She snarled and turned back around, heading out the door. "Prince Zuko!" She stopped, her body silhouetted in the doorway. She turned her head back to look at Sho. "Inform my brother that I will be dining with him tonight," the princess said calmly.
Sho gulped and nodded, looking to Princess Azula's two friends for moral support. One girl dressed in pink offered a blank smile, the other seemed bored with the whole situation. Sho resumed his seat, wondering if he would live through the night. Princes Azula never hesitated to snuff out what she considered a weakness under her command, and as she couldn't harm her brother, she could easily take out her anger on the poor colonel.
The setting sun cast orange and pink streaks throughout the sky, blending with the dark blues that were taking over. The soldiers remained in purple shadows, their eyes hidden in darkness, as the princess made her way through the camp. They stopped what they were doing to watch her pass, the crunching of the dirty snow beneath her boots the only sound to be heard.
The princess walked alone, her head held high and her gold eyes focused only on the large red tent that was her destination. A good distance behind her followed six trained, armed guards. The soldiers in the camp were naturally attracted to the beautiful princess, and for those attracted to power her cold demeanor and the fear she brought when her lightening struck only increased the infatuation. However, this feeling only existed so long as one felt he was somehow in the princess's favor--should he mess up, only writhing fear of her could survive.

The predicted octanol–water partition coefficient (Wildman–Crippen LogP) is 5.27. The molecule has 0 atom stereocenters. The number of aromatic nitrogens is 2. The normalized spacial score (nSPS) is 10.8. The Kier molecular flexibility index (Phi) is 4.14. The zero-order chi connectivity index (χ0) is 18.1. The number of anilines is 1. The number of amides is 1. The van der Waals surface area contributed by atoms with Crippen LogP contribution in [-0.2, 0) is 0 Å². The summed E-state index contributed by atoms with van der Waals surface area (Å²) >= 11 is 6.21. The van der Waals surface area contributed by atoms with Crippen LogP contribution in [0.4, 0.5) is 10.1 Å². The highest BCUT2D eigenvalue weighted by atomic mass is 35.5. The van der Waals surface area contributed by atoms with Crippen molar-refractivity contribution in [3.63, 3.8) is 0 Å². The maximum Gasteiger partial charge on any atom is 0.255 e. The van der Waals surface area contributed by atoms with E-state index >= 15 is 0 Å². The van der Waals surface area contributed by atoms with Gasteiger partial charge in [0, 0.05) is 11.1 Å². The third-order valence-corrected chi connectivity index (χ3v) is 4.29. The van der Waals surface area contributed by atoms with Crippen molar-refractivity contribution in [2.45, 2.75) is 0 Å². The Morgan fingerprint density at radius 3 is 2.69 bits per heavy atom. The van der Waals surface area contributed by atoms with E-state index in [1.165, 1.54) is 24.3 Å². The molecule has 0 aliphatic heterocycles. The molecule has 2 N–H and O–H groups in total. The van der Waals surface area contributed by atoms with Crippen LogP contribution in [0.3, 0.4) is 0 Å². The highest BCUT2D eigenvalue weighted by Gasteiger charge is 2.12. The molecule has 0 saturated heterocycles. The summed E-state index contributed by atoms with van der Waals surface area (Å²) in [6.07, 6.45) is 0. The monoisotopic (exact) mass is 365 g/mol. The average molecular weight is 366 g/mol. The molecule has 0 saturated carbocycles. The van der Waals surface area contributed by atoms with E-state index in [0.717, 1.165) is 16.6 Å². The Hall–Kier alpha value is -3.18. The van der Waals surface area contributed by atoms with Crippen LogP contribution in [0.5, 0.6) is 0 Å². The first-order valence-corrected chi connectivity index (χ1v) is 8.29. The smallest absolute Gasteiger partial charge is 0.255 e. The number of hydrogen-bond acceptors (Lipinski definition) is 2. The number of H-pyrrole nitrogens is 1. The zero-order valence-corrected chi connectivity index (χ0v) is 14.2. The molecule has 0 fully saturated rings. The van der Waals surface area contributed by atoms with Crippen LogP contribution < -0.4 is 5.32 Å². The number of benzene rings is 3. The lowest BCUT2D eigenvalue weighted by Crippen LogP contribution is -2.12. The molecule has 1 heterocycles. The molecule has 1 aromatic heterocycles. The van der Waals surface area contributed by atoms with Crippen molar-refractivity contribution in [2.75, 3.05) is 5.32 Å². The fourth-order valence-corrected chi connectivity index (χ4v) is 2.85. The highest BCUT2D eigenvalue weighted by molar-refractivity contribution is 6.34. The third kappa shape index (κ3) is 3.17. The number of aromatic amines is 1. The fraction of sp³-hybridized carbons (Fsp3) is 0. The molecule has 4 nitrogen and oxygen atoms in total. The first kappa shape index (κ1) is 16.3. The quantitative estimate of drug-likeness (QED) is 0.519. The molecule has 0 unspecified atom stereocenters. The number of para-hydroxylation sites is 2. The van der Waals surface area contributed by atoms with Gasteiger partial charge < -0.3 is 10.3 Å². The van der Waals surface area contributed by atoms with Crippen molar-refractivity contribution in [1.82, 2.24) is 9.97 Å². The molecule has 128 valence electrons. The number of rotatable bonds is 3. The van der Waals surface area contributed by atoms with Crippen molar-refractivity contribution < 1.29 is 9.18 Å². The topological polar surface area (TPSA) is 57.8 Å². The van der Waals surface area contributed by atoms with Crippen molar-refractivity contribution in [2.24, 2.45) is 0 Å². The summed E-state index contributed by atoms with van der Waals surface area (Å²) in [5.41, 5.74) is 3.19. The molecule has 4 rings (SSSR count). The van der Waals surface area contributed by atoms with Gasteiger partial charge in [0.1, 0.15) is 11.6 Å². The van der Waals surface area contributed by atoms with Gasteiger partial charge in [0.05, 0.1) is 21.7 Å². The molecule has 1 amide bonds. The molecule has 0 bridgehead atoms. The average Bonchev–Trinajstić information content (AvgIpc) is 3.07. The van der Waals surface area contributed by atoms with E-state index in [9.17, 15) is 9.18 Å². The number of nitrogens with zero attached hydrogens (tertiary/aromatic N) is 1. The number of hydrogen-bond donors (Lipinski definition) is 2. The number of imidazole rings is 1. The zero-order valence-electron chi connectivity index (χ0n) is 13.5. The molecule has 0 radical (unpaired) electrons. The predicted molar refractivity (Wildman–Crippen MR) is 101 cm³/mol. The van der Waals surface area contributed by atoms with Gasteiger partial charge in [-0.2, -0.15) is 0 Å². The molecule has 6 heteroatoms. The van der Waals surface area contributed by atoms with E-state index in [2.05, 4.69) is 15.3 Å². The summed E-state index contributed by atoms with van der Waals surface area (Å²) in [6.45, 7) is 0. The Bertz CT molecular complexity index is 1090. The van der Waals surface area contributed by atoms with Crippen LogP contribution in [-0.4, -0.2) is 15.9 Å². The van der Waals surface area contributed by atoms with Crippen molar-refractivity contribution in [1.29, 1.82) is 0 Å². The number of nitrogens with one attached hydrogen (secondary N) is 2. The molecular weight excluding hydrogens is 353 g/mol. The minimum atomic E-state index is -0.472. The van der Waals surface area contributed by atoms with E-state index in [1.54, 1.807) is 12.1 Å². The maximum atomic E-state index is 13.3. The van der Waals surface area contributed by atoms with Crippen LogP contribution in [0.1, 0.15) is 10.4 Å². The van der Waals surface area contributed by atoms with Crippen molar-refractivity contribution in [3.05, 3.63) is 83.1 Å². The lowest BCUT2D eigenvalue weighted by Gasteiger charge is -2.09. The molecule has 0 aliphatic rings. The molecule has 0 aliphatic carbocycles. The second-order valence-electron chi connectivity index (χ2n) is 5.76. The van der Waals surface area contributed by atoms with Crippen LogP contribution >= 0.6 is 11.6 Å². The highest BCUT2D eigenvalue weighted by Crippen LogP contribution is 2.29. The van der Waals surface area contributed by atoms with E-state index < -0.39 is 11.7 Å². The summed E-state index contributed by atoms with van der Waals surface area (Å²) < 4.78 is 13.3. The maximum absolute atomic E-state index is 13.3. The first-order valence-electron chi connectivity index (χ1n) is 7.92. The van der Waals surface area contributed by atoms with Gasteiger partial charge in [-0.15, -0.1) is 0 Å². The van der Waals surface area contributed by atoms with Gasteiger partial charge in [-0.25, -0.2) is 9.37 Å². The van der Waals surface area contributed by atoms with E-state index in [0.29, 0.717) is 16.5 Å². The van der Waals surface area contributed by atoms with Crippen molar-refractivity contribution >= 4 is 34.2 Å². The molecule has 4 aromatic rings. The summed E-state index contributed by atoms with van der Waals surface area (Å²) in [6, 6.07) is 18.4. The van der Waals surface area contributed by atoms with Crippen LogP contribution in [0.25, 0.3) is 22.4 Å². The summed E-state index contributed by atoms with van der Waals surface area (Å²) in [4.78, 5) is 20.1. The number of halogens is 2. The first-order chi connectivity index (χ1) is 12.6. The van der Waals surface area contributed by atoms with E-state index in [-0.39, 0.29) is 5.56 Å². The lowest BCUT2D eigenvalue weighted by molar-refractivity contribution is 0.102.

She stopped once, looking in on a general's tent. The tent was unassuming, larger than that of the soldiers but not elaborate, and belonged to a general for whom they all had great respect. Princess Azula came out followed by a man in his fourties who wore the uniform of a high rank.
The soldiers unabashedly watched as the two strode up to the tall sides of Prince Zuko's tent and went inside.
"Princess seems angry," an older soldier commented to a new recruit.
The younger looked up from where he was scraping a razor against his cheek. "At the prince?"
"From what I heard, she's never liked her brother much." a firebender said from where he was tending to supper.
"Princess don't like anyone much." the old soldier laughed, sitting cross-legged by the camp fire.
"I heard she tried to kill Prince Zuko once," the new recruit had a look of fear on his face. It was obvious he held the scarred monarch in high regard; Prince Zuko wasn't much older than he.
"She killed the Avatar, remember." the old soldier took a strip of jerky the firebender held out, "Princess can do most anything if she puts her mind to it."